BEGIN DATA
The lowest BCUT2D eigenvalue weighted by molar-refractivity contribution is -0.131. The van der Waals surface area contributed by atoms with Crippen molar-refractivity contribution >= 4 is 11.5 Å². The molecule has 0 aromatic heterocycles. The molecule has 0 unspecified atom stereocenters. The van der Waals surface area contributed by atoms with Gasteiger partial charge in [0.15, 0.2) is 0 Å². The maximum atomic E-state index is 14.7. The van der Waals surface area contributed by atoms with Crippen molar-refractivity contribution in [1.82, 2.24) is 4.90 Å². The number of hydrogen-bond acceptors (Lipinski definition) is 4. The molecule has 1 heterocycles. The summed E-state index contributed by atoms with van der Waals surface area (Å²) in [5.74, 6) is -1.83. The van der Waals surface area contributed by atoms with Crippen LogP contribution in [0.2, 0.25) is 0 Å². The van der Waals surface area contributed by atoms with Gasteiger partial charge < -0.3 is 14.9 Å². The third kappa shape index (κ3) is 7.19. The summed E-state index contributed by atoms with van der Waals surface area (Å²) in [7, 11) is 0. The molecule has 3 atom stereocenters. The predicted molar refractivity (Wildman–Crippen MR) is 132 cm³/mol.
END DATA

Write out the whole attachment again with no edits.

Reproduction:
The lowest BCUT2D eigenvalue weighted by molar-refractivity contribution is -0.131. The van der Waals surface area contributed by atoms with Crippen molar-refractivity contribution >= 4 is 11.5 Å². The molecule has 0 aromatic heterocycles. The molecule has 0 unspecified atom stereocenters. The van der Waals surface area contributed by atoms with Gasteiger partial charge in [0.15, 0.2) is 0 Å². The maximum atomic E-state index is 14.7. The van der Waals surface area contributed by atoms with Crippen molar-refractivity contribution in [1.82, 2.24) is 4.90 Å². The number of hydrogen-bond acceptors (Lipinski definition) is 4. The molecule has 1 heterocycles. The summed E-state index contributed by atoms with van der Waals surface area (Å²) in [5.74, 6) is -1.83. The van der Waals surface area contributed by atoms with Crippen LogP contribution in [0.2, 0.25) is 0 Å². The van der Waals surface area contributed by atoms with Gasteiger partial charge < -0.3 is 14.9 Å². The third kappa shape index (κ3) is 7.19. The summed E-state index contributed by atoms with van der Waals surface area (Å²) in [7, 11) is 0. The molecule has 3 atom stereocenters. The predicted molar refractivity (Wildman–Crippen MR) is 132 cm³/mol.